55. (2004 was “normal” year). 52 was in very good Democratic 2006, which will not be repeated soon…

  56. can expect fewer votes than incumbents.

    So if 55% is normal for a “Reynolds-style” R incumbent in R-26, something less would be “normal” for a “Reynolds-style” first time candidate.

    And at that point, a good D candidate is within a gaffe of making it close.

    One thing I don’t know is long-term vote trends in NY-26.

  57. but have vague memoies that it’s almost static. 2-3% here or there. Obama did better then Kerry in 2004, but by no more then 2-3%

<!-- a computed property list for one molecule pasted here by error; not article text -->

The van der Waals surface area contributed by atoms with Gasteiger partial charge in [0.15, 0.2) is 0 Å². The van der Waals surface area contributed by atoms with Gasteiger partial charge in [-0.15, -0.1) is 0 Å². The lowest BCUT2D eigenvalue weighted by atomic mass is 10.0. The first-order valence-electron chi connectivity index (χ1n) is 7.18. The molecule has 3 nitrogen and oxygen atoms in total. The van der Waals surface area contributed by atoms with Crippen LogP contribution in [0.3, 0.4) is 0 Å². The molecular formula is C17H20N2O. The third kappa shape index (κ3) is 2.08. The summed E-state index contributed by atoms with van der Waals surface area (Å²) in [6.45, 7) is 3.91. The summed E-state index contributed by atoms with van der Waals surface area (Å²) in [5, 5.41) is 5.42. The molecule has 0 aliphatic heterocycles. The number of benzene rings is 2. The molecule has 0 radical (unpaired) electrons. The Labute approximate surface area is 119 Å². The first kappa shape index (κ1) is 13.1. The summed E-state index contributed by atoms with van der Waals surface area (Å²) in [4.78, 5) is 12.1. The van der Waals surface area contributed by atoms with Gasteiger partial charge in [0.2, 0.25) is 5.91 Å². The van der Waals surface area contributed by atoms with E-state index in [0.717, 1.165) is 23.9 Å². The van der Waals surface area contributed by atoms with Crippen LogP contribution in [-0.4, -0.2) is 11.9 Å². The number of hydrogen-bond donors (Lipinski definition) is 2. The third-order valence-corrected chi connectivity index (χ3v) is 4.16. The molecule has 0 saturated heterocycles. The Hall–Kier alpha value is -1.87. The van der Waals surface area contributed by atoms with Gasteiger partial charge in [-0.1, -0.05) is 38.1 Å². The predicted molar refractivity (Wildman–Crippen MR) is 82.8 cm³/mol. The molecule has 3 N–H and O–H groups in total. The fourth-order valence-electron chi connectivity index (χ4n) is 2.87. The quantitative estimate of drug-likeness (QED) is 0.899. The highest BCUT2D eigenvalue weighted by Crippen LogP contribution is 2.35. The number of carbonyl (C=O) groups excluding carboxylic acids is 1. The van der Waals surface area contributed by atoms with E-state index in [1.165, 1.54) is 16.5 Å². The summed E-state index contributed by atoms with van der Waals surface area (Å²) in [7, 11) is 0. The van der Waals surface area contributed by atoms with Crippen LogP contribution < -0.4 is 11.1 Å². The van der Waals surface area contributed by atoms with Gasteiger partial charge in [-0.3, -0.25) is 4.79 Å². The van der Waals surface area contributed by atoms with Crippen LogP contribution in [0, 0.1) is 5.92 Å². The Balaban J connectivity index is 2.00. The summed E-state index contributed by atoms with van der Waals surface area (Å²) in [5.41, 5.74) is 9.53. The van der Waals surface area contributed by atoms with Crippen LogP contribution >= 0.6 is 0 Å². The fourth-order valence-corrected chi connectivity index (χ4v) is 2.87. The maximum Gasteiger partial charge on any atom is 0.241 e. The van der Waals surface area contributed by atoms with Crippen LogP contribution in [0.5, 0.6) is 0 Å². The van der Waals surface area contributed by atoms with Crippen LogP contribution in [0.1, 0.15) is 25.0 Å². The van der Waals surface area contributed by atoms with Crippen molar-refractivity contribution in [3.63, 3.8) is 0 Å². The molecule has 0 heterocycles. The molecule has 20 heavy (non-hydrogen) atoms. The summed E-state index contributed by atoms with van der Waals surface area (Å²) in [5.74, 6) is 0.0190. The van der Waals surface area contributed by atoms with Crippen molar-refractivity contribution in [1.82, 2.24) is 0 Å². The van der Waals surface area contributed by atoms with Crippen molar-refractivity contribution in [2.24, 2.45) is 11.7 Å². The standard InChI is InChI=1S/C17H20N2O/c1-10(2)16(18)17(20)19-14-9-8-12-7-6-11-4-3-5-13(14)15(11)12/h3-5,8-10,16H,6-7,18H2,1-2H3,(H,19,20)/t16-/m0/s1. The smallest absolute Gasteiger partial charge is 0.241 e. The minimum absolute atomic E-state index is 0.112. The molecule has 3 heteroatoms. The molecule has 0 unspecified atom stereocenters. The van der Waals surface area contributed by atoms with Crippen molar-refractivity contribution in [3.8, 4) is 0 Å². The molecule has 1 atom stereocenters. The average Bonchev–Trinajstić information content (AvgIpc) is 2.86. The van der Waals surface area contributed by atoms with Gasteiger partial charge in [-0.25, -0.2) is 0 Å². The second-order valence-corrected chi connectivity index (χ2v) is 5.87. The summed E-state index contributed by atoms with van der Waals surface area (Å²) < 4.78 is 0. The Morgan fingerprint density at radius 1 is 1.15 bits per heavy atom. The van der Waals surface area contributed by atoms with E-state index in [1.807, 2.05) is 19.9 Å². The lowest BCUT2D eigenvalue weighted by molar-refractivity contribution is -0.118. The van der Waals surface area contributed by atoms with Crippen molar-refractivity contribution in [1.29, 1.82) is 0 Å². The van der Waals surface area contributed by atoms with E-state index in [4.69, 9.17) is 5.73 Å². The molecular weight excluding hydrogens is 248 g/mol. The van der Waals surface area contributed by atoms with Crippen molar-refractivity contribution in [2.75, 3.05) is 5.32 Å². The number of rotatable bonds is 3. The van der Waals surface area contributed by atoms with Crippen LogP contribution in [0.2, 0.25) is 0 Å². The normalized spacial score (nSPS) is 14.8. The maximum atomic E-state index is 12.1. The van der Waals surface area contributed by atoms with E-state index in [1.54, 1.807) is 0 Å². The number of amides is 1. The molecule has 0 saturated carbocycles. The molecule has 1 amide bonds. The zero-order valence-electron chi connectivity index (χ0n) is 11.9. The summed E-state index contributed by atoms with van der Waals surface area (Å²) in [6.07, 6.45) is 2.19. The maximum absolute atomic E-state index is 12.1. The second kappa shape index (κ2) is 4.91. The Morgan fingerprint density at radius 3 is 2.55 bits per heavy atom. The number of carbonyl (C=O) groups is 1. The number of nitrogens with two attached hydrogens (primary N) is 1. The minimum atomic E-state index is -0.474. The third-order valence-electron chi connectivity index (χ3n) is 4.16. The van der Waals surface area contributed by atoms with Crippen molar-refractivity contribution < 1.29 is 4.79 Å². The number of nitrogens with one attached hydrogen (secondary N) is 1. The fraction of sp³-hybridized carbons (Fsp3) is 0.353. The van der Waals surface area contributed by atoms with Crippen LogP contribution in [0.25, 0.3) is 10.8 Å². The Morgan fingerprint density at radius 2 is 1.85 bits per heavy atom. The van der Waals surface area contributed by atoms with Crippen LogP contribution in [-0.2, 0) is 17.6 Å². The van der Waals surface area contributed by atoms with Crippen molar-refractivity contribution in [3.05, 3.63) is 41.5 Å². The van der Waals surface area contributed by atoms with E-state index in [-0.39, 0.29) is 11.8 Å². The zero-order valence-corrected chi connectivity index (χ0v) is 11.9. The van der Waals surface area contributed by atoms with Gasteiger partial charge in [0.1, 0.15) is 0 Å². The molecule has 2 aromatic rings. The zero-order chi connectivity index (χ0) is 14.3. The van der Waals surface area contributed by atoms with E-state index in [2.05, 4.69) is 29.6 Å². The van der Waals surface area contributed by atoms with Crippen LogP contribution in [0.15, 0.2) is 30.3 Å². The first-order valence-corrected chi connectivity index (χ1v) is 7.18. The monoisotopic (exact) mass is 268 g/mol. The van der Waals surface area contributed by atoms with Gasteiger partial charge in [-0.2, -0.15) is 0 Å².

58. It does suggest she’s a low watt bulb. I know that if I get elected to Congress on health care issues, I want to be able to answer what would seem like farily obvious questions about my health care. At minimum, I’m not going to try to score rhetorical points on some issue if I’m flying totally blind.

  59. Also, Dan Burton of “Plexiglas shield around the House chamber” fame, as well as “Too busy golfing to vote” fame.  

  60. Alternatively, depriving 262 Republicans a 263rd. If New Yorkers wanted to mandate an election, they’ve had a few hundred years to put that into the law. At the very least he should declare that he’ll hold off until redistricting is complete – and then use the threat of refusing outright to hold one as leverage in the redistricting process.